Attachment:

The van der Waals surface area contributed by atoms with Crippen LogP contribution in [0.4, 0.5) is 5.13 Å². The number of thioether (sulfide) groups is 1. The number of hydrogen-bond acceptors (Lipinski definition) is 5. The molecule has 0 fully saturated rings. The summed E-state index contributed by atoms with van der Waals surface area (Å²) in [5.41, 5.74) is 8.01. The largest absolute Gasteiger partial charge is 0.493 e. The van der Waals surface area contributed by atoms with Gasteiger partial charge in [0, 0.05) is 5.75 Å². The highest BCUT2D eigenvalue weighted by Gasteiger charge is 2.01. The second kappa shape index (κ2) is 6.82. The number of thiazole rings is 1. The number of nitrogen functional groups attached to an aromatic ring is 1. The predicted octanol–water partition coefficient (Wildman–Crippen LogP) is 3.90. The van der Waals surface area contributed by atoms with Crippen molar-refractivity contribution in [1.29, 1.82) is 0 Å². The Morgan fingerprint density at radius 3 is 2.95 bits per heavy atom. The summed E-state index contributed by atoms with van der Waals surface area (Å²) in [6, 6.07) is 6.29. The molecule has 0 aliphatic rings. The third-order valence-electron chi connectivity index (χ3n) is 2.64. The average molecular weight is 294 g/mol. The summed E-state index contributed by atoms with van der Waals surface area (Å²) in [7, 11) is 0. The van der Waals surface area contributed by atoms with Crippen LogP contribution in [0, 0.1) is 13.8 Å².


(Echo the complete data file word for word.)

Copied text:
The van der Waals surface area contributed by atoms with Crippen LogP contribution in [0.4, 0.5) is 5.13 Å². The number of thioether (sulfide) groups is 1. The number of hydrogen-bond acceptors (Lipinski definition) is 5. The molecule has 0 fully saturated rings. The summed E-state index contributed by atoms with van der Waals surface area (Å²) in [5.41, 5.74) is 8.01. The largest absolute Gasteiger partial charge is 0.493 e. The van der Waals surface area contributed by atoms with Gasteiger partial charge in [0, 0.05) is 5.75 Å². The highest BCUT2D eigenvalue weighted by Gasteiger charge is 2.01. The second kappa shape index (κ2) is 6.82. The number of thiazole rings is 1. The number of nitrogen functional groups attached to an aromatic ring is 1. The predicted octanol–water partition coefficient (Wildman–Crippen LogP) is 3.90. The van der Waals surface area contributed by atoms with Crippen molar-refractivity contribution in [1.29, 1.82) is 0 Å². The Morgan fingerprint density at radius 3 is 2.95 bits per heavy atom. The summed E-state index contributed by atoms with van der Waals surface area (Å²) in [6, 6.07) is 6.29. The molecule has 0 aliphatic rings. The third-order valence-electron chi connectivity index (χ3n) is 2.64. The average molecular weight is 294 g/mol. The summed E-state index contributed by atoms with van der Waals surface area (Å²) in [7, 11) is 0. The van der Waals surface area contributed by atoms with Crippen LogP contribution in [0, 0.1) is 13.8 Å².